Article: Phenotypic and genetic characterization of varicella-zoster virus mutants resistant to acyclovir, brivudine and/or foscarnet.[show abstract] [hide abstract]
ABSTRACT: The treatment of varicella-zoster virus (VZV) reactivation is based on nucleoside analogues acyclovir (ACV) and bromevinyldeoxyuridine (BVdU) and a phosphonic acid derivative (PFA). Drug-resistant mutants of 3 wild-type (WT) VZV strains were obtained by exposure of human retinal pigment epithelial (hRPE) cells inoculated with cell-free WT virus at increasing concentrations of ACV, BVdU, and PFA. In addition to single-drug resistance, a cross-resistance of isolates vs. ACV was observed for PFA-resistant strains. Single-nucleotide (nt) exchanges resulting in amino acid (aa) substitutions were observed within the DNA polymerase (ORF 28) and/or thymidine kinase (ORF 36) of 3 of 3 ACV-, 2 of 3 BVdU-, and 3 of 3 PFA-resistant strains. Interestingly, aa substitutions were also observed within the immediate-early regulatory protein and major transactivator IE 62 (ORF 62), and the envelope glycoprotein (g) I (ORF 67) of the BVdU-resistant mutant of strain PP. No aa substitutions were observed in the protein sequences of gene products encoded by ORF 5 (gK, a glycoprotein arranging exocytosis of viral-loaded vacuoles), ORF 14 (gC), ORF 31 (gB), ORF 37 (gH), ORF 47 (protein kinase, involved in major phosphorylating processes), ORF 60 (gL, important for syncytia forming of infected cells in combination with gH), ORF 63 (major transactivator, part of the tegument), and ORF 68 (gE, triggers fusion of viral loaded vacuoles with cell membranes by heterodimerizing with gI). Phenotypic analysis revealed a slow-growth phenotype and a formation of smaller plaques of resistant mutants. Future studies should prove the presence of those resistant mutants in herpes zoster patients and the potential consequences of their putative reduced fitness on the success of therapeutical interventions.Medical Microbiology and Immunology 03/2011; 200(3):193-202. · 3.83 Impact Factor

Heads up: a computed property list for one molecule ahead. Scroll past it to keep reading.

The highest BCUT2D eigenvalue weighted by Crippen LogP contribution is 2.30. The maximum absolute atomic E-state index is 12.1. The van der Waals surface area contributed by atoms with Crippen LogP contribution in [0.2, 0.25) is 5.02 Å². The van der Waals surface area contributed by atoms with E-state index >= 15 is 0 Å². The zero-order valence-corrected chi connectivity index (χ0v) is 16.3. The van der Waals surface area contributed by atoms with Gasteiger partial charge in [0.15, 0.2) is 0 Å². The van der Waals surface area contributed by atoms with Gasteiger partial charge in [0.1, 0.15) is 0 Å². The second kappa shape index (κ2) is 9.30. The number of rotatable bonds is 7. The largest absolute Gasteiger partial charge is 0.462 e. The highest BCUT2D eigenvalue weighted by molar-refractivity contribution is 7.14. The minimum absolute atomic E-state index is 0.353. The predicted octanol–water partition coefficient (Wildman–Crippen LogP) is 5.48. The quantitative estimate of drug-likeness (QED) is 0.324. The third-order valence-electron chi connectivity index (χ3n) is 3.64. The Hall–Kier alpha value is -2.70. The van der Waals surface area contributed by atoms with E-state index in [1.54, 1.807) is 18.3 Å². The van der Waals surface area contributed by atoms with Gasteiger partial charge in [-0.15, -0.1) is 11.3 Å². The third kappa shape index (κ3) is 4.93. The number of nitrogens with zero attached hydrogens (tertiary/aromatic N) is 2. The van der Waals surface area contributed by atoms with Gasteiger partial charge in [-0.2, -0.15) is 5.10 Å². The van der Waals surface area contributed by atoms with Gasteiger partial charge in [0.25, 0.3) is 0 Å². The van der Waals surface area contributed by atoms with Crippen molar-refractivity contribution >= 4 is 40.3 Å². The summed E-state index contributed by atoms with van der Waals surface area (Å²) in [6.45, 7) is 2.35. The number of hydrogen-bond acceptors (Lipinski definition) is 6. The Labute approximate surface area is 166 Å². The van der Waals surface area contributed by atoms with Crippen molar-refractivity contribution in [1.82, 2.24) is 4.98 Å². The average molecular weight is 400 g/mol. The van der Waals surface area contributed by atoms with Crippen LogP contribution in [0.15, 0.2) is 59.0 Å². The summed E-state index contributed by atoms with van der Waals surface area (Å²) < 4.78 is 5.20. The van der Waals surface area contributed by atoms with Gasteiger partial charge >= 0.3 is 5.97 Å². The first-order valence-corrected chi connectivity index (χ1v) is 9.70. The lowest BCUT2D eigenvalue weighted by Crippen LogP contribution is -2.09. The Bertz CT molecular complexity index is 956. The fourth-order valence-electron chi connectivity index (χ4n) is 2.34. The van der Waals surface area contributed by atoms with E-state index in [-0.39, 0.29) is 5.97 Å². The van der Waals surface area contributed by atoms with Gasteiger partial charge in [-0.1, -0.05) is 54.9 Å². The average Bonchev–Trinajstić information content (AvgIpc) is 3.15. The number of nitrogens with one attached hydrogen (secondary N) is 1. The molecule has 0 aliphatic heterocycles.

Article: Molecular characterization of EP6--a novel imidazo[1,2-a]pyridine based direct 5-lipoxygenase inhibitor.[show abstract] [hide abstract]
ABSTRACT: 5-Lipoxygenase (5-LO) is a crucial enzyme of the arachidonic acid (AA) cascade and catalyzes the formation of bioactive leukotrienes (LTs) which are involved in inflammatory diseases and allergic reactions. The pathophysiological effects of LTs are considered to be prevented by 5-LO inhibitors. In this study we present cyclohexyl-[6-methyl-2-(4-morpholin-4-yl-phenyl)-imidazo[1,2-a]pyridin-3-yl]-amine (EP6), a novel imidazo[1,2-a]pyridine based compound and its characterization in several in vitro assays. EP6 suppresses 5-LO activity in intact polymorphonuclear leukocytes with an IC(50) value of 0.16μM and exhibits full inhibitory potency in cell free assays (IC(50) value of 0.05μM for purified 5-LO). The efficacy of EP6 was not affected by the redox tone or the concentration of exogenous AA, characteristic drawbacks known for the class of nonredox-type 5-LO inhibitors. Furthermore, EP6 suppressed 5-LO activity independently of the cell stimulus or the activation pathway of 5-LO contrary to what is known for some nonredox-type inhibitors. Using molecular modeling and site-directed mutagenesis studies, we were able to derive a feasible binding region within the C2-like domain of 5-LO that can serve as a new starting point for optimization and development of new 5-LO inhibitors targeting this site. EP6 has promising effects on cell viability of tumor cells without mutagenic activity. Hence the drug may possess potential for intervention with inflammatory and allergic diseases and certain types of cancer including leukemia.Biochemical pharmacology 01/2012; 83(2):228-40. · 4.25 Impact Factor